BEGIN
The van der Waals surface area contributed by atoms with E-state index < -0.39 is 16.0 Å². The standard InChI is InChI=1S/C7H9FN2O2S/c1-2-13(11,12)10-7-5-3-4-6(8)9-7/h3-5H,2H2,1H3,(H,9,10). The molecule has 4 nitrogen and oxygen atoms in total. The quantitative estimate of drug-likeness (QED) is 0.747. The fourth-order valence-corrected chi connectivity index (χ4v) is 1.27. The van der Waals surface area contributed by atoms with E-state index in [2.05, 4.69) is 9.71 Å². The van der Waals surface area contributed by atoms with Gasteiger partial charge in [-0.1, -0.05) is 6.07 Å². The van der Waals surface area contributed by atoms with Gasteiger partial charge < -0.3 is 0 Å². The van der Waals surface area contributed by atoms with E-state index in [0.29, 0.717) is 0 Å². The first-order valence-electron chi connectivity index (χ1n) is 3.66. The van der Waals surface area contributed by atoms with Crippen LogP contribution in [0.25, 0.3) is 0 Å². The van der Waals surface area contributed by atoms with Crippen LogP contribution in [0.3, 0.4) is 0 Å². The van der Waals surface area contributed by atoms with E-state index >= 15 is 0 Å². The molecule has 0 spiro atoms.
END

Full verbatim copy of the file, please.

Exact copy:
The van der Waals surface area contributed by atoms with E-state index < -0.39 is 16.0 Å². The standard InChI is InChI=1S/C7H9FN2O2S/c1-2-13(11,12)10-7-5-3-4-6(8)9-7/h3-5H,2H2,1H3,(H,9,10). The molecule has 4 nitrogen and oxygen atoms in total. The quantitative estimate of drug-likeness (QED) is 0.747. The fourth-order valence-corrected chi connectivity index (χ4v) is 1.27. The van der Waals surface area contributed by atoms with E-state index in [2.05, 4.69) is 9.71 Å². The van der Waals surface area contributed by atoms with Gasteiger partial charge in [-0.1, -0.05) is 6.07 Å². The van der Waals surface area contributed by atoms with Gasteiger partial charge < -0.3 is 0 Å². The van der Waals surface area contributed by atoms with E-state index in [0.29, 0.717) is 0 Å². The first-order valence-electron chi connectivity index (χ1n) is 3.66. The van der Waals surface area contributed by atoms with Crippen LogP contribution in [0.25, 0.3) is 0 Å². The van der Waals surface area contributed by atoms with Crippen LogP contribution in [0.3, 0.4) is 0 Å². The van der Waals surface area contributed by atoms with E-state index >= 15 is 0 Å². The molecule has 0 spiro atoms.